Although I’m sure that the last thing the staff wanted to deal with was another guest, they were extraordinarily gracious as they served me a late-afternoon snack of oysters, Sauternes, grilled beef heart and celeriac slaw.

Sauternes and oysters, you say? Yes, the server was intrigued as well. I had ordered them together because I had just read an article about how the original pairing for oysters was Sauternes, not Champagne.

In any case, I assure you that the combination is divine.

So was the beef heart. Flavorful and surprising tender, it had a robust beefiness and was the perfect antidote to the grey, oily weather outside. As I enjoyed the last dregs of my wine, I remembered that I had a copy of Fergus Henderson’s Nose to Tail Eating: A Kind of British Cooking collecting dust at home.

When my CSA (shares are still available, by the way) began offering beef heart, I decided that I was going to bite the bullet and try to recreate that terrific snack.

The recipe is such that no actual measurements are necessary. Follow your instinct and taste as you go along. You will be fine.

(and a very belated thank you to the staff at St. John’s for making sure that I didn’t go back out in the storm without a large umbrella)

Happy Valentine’s Day!

Ingredients:

1 beef or calf’s heart

Coarse salt

Freshly ground pepper

Balsamic Vinegar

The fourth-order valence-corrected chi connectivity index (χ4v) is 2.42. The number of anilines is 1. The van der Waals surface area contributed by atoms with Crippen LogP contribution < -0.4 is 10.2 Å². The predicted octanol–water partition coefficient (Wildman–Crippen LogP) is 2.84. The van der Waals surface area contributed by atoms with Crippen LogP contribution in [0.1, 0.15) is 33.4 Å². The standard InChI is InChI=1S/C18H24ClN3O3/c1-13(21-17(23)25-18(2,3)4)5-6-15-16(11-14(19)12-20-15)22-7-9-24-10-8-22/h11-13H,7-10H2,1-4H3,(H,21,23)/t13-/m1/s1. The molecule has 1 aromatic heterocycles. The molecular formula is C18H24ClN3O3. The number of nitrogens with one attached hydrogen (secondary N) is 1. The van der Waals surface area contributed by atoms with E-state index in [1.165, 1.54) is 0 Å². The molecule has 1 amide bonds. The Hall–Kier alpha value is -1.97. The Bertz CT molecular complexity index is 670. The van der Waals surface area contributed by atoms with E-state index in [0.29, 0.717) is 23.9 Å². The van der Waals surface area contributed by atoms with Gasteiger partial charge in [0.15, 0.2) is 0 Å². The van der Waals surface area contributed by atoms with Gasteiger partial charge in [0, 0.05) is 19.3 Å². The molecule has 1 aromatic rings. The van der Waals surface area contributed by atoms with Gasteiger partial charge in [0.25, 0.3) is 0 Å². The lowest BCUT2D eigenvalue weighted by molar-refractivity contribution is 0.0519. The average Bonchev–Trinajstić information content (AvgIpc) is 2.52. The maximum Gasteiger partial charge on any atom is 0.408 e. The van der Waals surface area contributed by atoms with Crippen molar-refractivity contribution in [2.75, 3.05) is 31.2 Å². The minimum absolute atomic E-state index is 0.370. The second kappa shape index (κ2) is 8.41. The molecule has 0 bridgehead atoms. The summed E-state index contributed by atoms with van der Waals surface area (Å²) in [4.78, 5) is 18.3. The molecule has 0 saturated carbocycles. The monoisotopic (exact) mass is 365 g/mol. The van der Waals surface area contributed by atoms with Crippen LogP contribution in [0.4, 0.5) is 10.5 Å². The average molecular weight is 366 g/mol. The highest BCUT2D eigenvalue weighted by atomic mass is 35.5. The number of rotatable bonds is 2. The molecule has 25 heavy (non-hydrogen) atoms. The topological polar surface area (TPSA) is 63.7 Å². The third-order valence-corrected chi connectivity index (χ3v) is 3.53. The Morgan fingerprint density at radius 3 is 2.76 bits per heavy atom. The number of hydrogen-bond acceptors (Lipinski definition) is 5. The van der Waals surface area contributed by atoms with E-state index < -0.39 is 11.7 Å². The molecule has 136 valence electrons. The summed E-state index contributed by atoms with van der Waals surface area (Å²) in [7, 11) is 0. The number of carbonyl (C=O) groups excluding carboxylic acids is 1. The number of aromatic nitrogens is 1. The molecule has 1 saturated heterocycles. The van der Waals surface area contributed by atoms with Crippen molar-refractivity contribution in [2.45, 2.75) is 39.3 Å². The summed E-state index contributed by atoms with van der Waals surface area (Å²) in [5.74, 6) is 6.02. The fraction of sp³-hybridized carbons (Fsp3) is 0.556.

Olive oil

Thyme sprigs

1 celery root

Crème fraîche

Dijon mustard

How to prepare:

1. The first thing you will need to do is trim the heart. You basically want to remove all the fat, the membranes, and any and all vessels including the aorta. It may be a little disheartening (no pun intended) to have to discard all those trimmings, but you really only want the tasty bits. For this, you will need a very sharp knife.

When you finish, you should be left with a pile of very lean beef slices that no longer resemble a heart at all. For an instructional video, I refer you to Michael Ruhlman here.

2. In a dish large enough to fit all the beef slices comfortably, drizzle them with olive oil. Add a healthy slug of balsamic vinegar. Sprinkle it generously with coarse salt and freshly ground pepper. Add a few sprigs of fresh thyme. Toss, cover, and let marinate in the fridge for 8-24 hours.

3. Before grilling the beef heart slices, set up the celeriac slaw. The first thing you will need to do is trim the root. You could use a vegetable peeler . . . if you want to have an accident! Or you could use a very sharp knife and be safer. You will have a lot of trimmings to discard as well, but trust me: you don’t want these trimmings either. If you must, you can put them in a bag and toss them in your freezer to use for stock.